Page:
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Excruciating Heat Creating Risk of Illness, Injury for Volunteers in Joplin

Photo credit: Jeremy Shreckhise
Photo credit: Jeremy Shreckhise

Residents of southern Missouri can agree that summertime in the Ozarks can be unbearably hot and humid. Recently, temperatures and heat indices have been hitting over 100 degrees in areas including Joplin. In lieu of the tornado that hit on May 22, disaster volunteers and local residents who are spending much of their time outside now stand the chance of suffering from heat-related illness. KSMU’s Rebekah Clark reports on how the American Red Cross and other organizations are responding to this new set of problems for Joplin.

 It’s now 42 days after the tornado hit Joplin. Many volunteers still flock to the area looking for some way to help out. However, in a press release from the American Red Cross, the organization says the past several days in particular have been especially stressful for workers. The organization is doing its best to get the word out before volunteers end up sick, or worse. Greg Gaines, Missouri Region D Mass Care Coordinator for the American Red Cross, is an expert in safety procedures in disaster clean-up.

 “Well the first thing I would say, when it comes to working disasters, especially in this high heat environment, is hydrate, hydrate, hydrate. Make sure you have, and not only have, but drink, plenty of fluids. I mean, we are talking about six, seven quarts a day; it’s outrageous how much you have to drink a day to stay healthy and not pass out.”

 Now many might think they have heard this message before: be safe, stay hydrated, and don’t take unnecessary risks in the summer heat. However, it can get a bit tricky when volunteers, who are supposed to be fully covered in long sleeves, heavy boots and pants to protect themselves from dangerous debris, also have to stay cool. Carrie Zukoski, spokesperson for the United Way of greater St. Louis and mediator for many Joplin relief projects, says there are ways for volunteers to stay both protected and cool.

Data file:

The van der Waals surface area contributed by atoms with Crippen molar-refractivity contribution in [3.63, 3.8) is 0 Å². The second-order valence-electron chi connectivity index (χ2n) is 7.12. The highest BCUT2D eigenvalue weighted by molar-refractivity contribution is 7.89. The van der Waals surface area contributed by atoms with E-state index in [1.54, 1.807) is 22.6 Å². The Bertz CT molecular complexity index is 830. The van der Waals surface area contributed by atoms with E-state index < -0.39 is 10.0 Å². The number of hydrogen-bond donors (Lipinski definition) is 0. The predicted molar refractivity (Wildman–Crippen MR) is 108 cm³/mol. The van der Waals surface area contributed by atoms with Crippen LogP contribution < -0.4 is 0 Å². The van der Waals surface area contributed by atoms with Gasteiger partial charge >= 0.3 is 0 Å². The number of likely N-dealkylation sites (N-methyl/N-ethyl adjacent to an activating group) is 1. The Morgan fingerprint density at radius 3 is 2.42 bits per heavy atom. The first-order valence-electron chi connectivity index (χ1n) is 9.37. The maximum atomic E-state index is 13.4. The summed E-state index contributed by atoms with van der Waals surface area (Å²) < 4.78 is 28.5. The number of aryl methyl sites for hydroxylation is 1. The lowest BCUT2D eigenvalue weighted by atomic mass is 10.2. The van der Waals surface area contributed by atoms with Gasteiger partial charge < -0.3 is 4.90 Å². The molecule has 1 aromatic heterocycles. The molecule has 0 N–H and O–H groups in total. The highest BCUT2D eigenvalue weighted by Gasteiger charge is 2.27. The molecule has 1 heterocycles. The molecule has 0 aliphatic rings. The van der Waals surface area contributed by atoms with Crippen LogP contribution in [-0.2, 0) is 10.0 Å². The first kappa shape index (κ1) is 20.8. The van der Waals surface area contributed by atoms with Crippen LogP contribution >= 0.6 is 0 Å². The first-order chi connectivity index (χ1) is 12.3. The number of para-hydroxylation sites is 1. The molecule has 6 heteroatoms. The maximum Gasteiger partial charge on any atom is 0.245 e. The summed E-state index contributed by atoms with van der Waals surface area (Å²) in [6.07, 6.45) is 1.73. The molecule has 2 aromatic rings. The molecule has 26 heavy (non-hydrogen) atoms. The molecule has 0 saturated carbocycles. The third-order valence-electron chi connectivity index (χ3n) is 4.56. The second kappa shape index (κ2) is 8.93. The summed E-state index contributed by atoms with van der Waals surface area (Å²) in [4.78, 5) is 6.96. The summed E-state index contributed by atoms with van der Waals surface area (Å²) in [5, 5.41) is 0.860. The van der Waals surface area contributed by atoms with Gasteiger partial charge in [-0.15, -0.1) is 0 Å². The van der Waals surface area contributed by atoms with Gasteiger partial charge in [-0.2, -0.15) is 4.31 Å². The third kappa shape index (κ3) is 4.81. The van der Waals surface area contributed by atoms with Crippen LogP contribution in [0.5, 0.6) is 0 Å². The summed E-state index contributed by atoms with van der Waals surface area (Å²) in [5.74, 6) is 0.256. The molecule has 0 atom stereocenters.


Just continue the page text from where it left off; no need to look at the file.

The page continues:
“I think you can still go out there and help and maybe wear lighter colored heavy clothing, like maybe a light khaki or something like that, or a white shirt that reflects the heat, and just take a lot of breaks. It slows the process down, but it helps you. We want you to be healthy and safe.”

 Gaines agrees with Zukoski about the light colored clothes. He says that people may not be aware of how cool your body can stay when wearing the right materials.

 “Groups and peoples around the world totally cover their bodies in long, waving robes, I mean as long as it’s a light color, as you sweat on the inside that evaporation is a cooling process. So it sounds backwards, ‘Why would I dress up with long clothes and long shirts?’ Well, as you dress up in those and sweat and they are moist, that is a part of the evaporation process and it actually helps with the cooling.”

 There are other tips to remember as well. Zukoski says when working outside, people should really pay attention to their bodies, and not ignore signals saying it’s time to stop. 

 “You don’t want to really eat heavy meals throughout the day. You want to work side-by-side with somebody. You guys want to check on each other to make sure you are drinking those fluids. If you have cool towels around, you know maybe take a chest full of ice and leave a couple towels in there that you can get wet and cold and put those on. Again, light-weight, light-colored, loose-fitting clothing is best if you can do that.” 

The message is clear: help out, but be smart. Don’t touch nails and sharp metal, and stay away from products that might irritate your skin. Use sunscreen and sturdy shoes outside. And, just in case, get a tetanus shot beforehand.

 Zukoski says future volunteers can also remember that there are important indoor volunteer jobs that need to be filled as well. She says any people with sensitive health risks, especially those on medication that might require refrigeration, should look into these indoor jobs first. Also, those interested in volunteering are encouraged to join a group or organization, and not just go to Joplin on their own. Relief groups will help monitor volunteers who might be exposed to high temperatures and will help keep them hydrated throughout the whole process.

 For KSMU News, I’m Rebekah Clark.